A local manufacturing company shares its approach to well-organized workspaces that reduce the risk of slips, trips, and falls in the workplace.
Recently I spoke about maintaining safe workspaces with Roger Hall, health and safety manager at RIMEX’s 200,000-square-foot production plant in Agassiz, B.C. The company manufactures wheels and rims for large industrial vehicles, and its operations include fabrication, welding, painting, and machine shop tasks.
“Everything is taken off the floor as much as possible,” Roger says, explaining that workers have easy access to electrical cords and air hoses stored on retractable reels on the walls. “We’ve eliminated the hazard of all the things staff might stumble over in the course of a workday.”
The 6S process
The team at RIMEX has implemented a process they call a “6S” approach. It’s based on the “5S” system that is part of Toyota’s lean manufacturing process — five principles starting with the letter “S”: sort, systematize, shine, standardize, and sustain. Add a sixth “S” for safety, and there you have it. (Read more about the 5S process on the Toyota Forklift website.)
Here’s what RIMEX does, says Roger: “You take everything out, then clean it all. Then you put back the tools you use every day and nothing else. Paint all the equipment and have shadow boards that show where to put everything back when you are done. Then you maintain that area.”
Using a points system for housekeeping performance
Roger finds that using a points system really helps to maintain a clean workplace. Workers take photos of their tidy work areas and post them on the wall. Then Roger and his team do monthly audits.
“If their work area doesn’t look like the picture, they get docked points,” Roger says, adding that everyone starts with 100 points. “Employees get copies of the audits outlining what they need to fix. If the items are corrected when the audit comes around the next month, they get points back; if it’s not fixed, they get double the points off.”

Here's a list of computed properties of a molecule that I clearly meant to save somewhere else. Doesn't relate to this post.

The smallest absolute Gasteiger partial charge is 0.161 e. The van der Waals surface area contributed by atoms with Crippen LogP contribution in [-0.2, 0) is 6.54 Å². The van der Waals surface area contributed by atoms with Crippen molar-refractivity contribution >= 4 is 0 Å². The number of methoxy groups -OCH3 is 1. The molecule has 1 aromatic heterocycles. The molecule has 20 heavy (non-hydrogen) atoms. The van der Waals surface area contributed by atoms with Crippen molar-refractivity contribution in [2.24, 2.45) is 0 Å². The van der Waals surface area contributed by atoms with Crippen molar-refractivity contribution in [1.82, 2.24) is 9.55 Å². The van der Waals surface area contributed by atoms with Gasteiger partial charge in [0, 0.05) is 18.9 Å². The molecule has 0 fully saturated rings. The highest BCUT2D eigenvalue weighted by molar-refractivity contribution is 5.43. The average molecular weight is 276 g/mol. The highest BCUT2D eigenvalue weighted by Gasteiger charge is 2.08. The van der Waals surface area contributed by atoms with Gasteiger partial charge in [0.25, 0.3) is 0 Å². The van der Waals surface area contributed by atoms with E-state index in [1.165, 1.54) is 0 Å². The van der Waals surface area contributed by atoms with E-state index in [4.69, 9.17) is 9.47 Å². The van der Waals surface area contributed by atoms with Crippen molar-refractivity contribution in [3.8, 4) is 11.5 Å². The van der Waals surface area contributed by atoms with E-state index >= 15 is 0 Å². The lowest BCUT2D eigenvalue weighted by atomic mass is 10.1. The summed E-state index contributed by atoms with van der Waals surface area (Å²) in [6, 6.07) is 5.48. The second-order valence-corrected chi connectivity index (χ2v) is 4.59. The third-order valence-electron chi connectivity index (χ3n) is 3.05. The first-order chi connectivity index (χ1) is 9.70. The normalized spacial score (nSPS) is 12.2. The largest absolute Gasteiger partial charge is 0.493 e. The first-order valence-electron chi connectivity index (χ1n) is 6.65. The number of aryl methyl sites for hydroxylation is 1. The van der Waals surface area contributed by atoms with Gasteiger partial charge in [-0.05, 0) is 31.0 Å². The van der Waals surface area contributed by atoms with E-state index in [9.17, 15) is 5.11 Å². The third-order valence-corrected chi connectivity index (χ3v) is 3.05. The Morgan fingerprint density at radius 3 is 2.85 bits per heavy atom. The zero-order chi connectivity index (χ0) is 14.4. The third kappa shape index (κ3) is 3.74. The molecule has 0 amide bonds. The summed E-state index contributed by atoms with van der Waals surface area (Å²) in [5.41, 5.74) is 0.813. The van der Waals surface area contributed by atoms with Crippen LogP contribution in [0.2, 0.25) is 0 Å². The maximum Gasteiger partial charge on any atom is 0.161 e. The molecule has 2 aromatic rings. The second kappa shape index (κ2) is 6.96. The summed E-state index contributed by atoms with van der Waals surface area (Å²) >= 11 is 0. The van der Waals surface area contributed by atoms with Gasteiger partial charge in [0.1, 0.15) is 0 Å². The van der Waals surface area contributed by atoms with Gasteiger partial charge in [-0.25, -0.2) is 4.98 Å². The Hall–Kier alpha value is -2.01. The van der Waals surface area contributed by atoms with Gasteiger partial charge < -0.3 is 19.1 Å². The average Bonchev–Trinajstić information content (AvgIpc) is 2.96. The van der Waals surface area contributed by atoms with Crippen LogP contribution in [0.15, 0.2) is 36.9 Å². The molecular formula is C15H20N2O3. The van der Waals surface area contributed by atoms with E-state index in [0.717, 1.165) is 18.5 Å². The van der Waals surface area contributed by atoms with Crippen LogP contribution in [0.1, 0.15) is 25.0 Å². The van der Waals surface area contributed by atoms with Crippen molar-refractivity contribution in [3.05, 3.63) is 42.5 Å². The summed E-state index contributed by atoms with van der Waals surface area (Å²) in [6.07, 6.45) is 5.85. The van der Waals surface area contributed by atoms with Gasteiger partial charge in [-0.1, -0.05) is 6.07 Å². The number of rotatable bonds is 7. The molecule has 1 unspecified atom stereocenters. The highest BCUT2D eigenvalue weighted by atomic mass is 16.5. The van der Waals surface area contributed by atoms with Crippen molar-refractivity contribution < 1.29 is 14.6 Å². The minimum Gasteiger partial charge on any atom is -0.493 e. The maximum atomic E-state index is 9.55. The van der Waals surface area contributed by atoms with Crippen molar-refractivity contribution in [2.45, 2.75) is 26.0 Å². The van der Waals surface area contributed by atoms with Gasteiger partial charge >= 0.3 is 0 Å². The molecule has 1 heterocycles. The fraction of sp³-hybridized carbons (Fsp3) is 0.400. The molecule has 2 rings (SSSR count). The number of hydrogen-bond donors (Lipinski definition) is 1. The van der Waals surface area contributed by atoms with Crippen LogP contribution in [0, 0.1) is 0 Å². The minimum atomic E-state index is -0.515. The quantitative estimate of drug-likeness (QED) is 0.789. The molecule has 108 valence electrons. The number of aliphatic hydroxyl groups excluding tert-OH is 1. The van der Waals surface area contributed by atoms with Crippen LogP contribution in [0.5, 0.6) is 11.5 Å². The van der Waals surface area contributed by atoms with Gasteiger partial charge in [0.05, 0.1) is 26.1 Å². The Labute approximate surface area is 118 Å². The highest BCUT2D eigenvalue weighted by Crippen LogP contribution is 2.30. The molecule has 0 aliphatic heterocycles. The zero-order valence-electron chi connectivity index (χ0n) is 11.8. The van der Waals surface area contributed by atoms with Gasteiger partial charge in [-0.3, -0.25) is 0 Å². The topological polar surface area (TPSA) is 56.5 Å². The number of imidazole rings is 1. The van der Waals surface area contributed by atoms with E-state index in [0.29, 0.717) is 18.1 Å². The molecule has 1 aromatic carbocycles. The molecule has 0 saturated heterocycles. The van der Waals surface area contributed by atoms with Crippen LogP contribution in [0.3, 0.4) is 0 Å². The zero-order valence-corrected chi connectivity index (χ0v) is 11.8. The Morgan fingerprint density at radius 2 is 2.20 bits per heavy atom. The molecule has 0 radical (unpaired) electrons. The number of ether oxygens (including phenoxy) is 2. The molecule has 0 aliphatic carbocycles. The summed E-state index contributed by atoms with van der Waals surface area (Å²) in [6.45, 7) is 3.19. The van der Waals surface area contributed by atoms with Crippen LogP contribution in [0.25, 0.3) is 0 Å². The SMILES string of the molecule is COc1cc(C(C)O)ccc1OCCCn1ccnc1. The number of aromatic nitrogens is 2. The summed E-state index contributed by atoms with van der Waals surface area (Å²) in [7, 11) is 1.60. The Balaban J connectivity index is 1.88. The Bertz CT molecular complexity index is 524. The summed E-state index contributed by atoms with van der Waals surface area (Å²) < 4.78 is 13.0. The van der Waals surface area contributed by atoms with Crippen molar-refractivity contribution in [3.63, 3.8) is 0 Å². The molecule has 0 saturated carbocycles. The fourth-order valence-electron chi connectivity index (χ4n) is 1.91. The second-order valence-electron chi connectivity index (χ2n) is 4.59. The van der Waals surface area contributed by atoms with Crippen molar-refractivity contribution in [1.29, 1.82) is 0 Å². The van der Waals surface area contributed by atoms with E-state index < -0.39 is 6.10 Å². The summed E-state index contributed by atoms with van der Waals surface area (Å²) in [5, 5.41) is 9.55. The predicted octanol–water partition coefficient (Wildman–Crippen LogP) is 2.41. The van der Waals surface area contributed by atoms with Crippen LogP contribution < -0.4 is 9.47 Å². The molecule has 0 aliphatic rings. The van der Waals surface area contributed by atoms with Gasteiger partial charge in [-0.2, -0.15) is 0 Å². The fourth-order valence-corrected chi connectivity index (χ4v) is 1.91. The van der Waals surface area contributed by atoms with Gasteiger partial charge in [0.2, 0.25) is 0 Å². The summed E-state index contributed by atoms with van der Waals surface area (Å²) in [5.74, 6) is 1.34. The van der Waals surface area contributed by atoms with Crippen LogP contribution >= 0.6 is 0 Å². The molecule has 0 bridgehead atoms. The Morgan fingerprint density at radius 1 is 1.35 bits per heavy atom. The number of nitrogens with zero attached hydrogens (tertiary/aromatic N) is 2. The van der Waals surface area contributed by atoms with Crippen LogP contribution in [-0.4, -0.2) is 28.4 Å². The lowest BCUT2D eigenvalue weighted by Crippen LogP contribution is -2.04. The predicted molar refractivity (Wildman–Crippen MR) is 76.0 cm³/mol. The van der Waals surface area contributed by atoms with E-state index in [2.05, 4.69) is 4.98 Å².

RIMEX shared their best practices with WorkSafeBC for Preventing Slips, Trips, and Falls in the Workplace, published in January 2021.
Jose Barranco is a manufacturing consultation and education services manager with WorkSafeBC who worked on the publication. He says: “A common perception of slips and trips is that the resulting injuries will be minor. But when we look at data, we see that 20 percent of these incidents result in a serious injury. It’s something you need to be looking at as an employer. That, and the fact that slips, trips, and falls are the third most common cause of injuries in manufacturing.”
Evolving safety at work
It was good to follow up on news from RIMEX after writing about them in my post Refreshed safety course meets the needs of employers going mobile. They continue to show a dedication to safety and are now rolling out their 6S process at RIMEX locations in the rest of Canada, the U.S., China, and Australia.